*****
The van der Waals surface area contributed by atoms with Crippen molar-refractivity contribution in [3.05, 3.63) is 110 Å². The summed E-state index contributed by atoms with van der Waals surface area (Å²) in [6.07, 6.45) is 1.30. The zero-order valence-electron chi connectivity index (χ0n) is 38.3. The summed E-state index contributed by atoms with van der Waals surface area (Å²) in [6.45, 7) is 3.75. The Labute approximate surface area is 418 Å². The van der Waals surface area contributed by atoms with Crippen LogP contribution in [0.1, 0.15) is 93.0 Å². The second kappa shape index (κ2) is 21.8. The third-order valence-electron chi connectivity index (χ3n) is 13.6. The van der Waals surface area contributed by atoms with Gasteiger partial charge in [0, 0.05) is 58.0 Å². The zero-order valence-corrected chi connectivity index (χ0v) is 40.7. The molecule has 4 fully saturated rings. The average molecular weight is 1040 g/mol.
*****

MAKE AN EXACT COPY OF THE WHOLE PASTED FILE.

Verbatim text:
The van der Waals surface area contributed by atoms with Crippen molar-refractivity contribution in [3.05, 3.63) is 110 Å². The summed E-state index contributed by atoms with van der Waals surface area (Å²) in [6.07, 6.45) is 1.30. The zero-order valence-electron chi connectivity index (χ0n) is 38.3. The summed E-state index contributed by atoms with van der Waals surface area (Å²) in [6.45, 7) is 3.75. The Labute approximate surface area is 418 Å². The van der Waals surface area contributed by atoms with Crippen LogP contribution in [0.1, 0.15) is 93.0 Å². The second kappa shape index (κ2) is 21.8. The third-order valence-electron chi connectivity index (χ3n) is 13.6. The van der Waals surface area contributed by atoms with Gasteiger partial charge in [0, 0.05) is 58.0 Å². The zero-order valence-corrected chi connectivity index (χ0v) is 40.7. The molecule has 4 fully saturated rings. The average molecular weight is 1040 g/mol.